Getting Started with Foundation for Apps

In this introduction tutorial we’ll show you how to use Foundation for Apps to build a simple Gmail-esque RSS view.

The Foundation family is the basis upon which we build great digital products. Platform-agnostic, flexible and minimal, our CSS framework has one goal: Help people design better products faster.

A few years ago we decided to stop repeating ourselves. All of our clients needed the same base code upon which we could apply branding, style, and other design aspects that made their sites distinct. We called it Foundation, and released it as open source software for everyone to use.

Many marketing sites are not responsive — in fact, many sites have no consideration for mobile devices at all. So it’s no surprise that designing responsive marketing sites is a cumbersome process that’s challenging to test. Meanwhile it’s considered best-practice by big names in the industry.

Responsive apps are even worse off. HTML and CSS were never meant to handle complex interactions or to consider bandwidth overhead, not to mention everything from smartphone-sized screens to 40″ displays. Deploying a web app that works across all platforms is no small undertaking.

To combat these problems, we released subsequent versions of Foundation as open source software to help people design for real-world situations — without getting in the way of their creative efforts.

This two-part series covers the two Foundation frameworks. In part one we’ll use Foundation for Apps to build a simple Gmail-esque RSS view. In part two we’ll use Foundation for Sites to build a marketing website that promotes the app.

Did you know that there is a huge selection of Foundation Themes & Templates available on ThemeForest?

Part 1: Build a Gmail-like RSS View in a Snap

Foundation for Apps offers three tools to help us produce web apps with little fuss: A Flexbox-based grid, Motion UI and stateful views with Angular. Here we’ll start with the basics, building the skeleton of a web app using the grid.

Install Foundation for Apps

We’ll need a few items to get started.

  1. Install the CLI. “foundation-apps new view-app“. This downloads the repo and its dependencies for you.
  2. foundation-apps watch” starts a Gulp task that compiles and watches Sass, converts front matter to Routes and starts a local server for you. All that from three little words.
  3. All this downloads the code with a simple beginning HTML file for you to use. We’ll build our view in this file.

Building the App Layout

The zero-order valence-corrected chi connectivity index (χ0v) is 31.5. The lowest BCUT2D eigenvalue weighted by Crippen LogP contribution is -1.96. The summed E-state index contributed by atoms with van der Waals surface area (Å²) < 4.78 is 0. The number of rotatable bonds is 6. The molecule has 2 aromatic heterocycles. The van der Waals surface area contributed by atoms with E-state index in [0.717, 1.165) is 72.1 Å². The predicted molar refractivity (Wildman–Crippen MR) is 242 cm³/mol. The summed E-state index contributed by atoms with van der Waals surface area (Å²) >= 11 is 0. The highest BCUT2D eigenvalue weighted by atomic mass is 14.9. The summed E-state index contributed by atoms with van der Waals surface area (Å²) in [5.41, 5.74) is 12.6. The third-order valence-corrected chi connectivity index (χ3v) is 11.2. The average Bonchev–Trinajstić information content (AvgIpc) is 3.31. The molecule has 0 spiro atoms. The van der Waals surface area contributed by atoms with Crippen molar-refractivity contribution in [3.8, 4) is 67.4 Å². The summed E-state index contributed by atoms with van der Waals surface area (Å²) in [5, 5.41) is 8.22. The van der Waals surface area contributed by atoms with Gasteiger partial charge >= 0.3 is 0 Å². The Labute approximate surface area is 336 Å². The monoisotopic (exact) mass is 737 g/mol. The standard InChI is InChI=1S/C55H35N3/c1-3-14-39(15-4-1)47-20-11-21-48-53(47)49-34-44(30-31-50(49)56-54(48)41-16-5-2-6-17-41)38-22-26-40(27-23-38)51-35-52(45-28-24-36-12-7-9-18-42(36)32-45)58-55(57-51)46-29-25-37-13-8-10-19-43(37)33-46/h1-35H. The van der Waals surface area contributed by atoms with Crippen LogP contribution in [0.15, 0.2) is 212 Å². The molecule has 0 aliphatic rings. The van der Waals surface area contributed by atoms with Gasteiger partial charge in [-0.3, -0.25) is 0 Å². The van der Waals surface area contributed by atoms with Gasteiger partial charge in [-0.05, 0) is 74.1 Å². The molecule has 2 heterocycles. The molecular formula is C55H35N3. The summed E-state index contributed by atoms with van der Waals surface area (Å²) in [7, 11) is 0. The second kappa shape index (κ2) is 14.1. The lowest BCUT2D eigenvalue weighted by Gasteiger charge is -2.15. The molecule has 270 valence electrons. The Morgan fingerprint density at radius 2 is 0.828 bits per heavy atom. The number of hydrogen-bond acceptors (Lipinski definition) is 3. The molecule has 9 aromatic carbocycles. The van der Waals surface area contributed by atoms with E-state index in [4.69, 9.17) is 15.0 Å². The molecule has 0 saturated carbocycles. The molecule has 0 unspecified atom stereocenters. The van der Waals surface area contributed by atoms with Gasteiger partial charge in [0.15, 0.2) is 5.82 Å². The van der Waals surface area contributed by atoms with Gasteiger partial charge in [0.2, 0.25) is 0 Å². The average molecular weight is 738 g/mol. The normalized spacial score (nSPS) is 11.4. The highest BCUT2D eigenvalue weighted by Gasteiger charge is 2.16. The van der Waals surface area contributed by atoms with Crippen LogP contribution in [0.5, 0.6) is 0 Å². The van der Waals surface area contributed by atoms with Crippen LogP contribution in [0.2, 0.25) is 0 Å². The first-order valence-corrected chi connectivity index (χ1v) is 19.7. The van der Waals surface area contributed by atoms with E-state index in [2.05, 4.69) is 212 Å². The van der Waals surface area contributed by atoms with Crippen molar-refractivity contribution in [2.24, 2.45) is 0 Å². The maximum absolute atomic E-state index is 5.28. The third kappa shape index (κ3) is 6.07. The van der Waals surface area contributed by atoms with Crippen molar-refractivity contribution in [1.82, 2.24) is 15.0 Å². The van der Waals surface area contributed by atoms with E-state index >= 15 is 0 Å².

Here’s what we’re building: A simple Gmail-esque view. Content in the middle, feeds on the side. Menu up top.


Foundation for Apps works mobile-first, which means its default styles aim for smartphone-sized screens, which larger styles override. We’ll start by creating the grid.

  1. .grid-frame is the outer element. It gets used once. It uses vheight to fill the entire browser window.
  2. Grid-content and grid-block change behavior of their immediate children.
  3. .grid-block — align immediate child elements next to each other, no matter what they are. Paragraphs, divs, they all line up.
  4. .grid-content — content is just content. Flows as normal.

This example has .grid-frame around two vertical .grid-blocks. The grid is horizontal by default. You can change that with “.vertical" to the parent (in this case, the .grid-frame).

.shrink” class prevents divs from taking up even amounts of space in the parent. They only take the space their content needs.

<div class="grid-frame vertical">
  <div class="grid-content shrink" style="padding: 0;">

The first is a menu. We’ll come back to that in a minute. The second block has two nested elements: a sidebar for feeds and a main content area for the current feed’s articles.

<div class="grid-block">
  <div zf-panel class="medium-grid-block medium-2 
    panel panel-left" id="sidebar">
<div class="grid-block small-12 medium-10 medium-12">
  <div ui-view class="grid-content">

A panel can be a grid-block that is part of your layout. The medium-grid-block class means that on medium-up this will be a grid block. On small this will hide away. You can then use our toggle api on any button to open/close it on small (This will be explained later).

Finally, we add a basic nav list to the menu. It’s just a <ul>, like this:

  <li><a href="/#!/link1">Link A</a></li>
  <li><a href="/#!/link2">Link B</a></li>
  <li><a href="/#!/link3">Link C</a></li>

This layout too complex for smaller screens — smartphones and some tablets. So we turn the side bar into a panel. This is where the menu comes into play.

  1. Give the sidebar id="feed-list".
  2. Add .zf-toggle="feed-list" to the menu.
  3. Refresh your browser. That’s it.

zf-toggle="x" will open/close a grid block with id="x"

And that’s it: The layout for a simple, mobile-optimized RSS view built with Foundation for Apps.

Now that we have the product, we need a marketing site to promote it. Foundation for Sites is the tool we’ll use for that, coming in part two.

Download the Source Files

Ben Gremillion

About the Author Ben Gremillion

Ben is a writer at ZURB. He started his career in newspaper and magazine design, saw a digital future, and learned HTML in short order. He writes tutorials and facilitates the ZURB University training courses.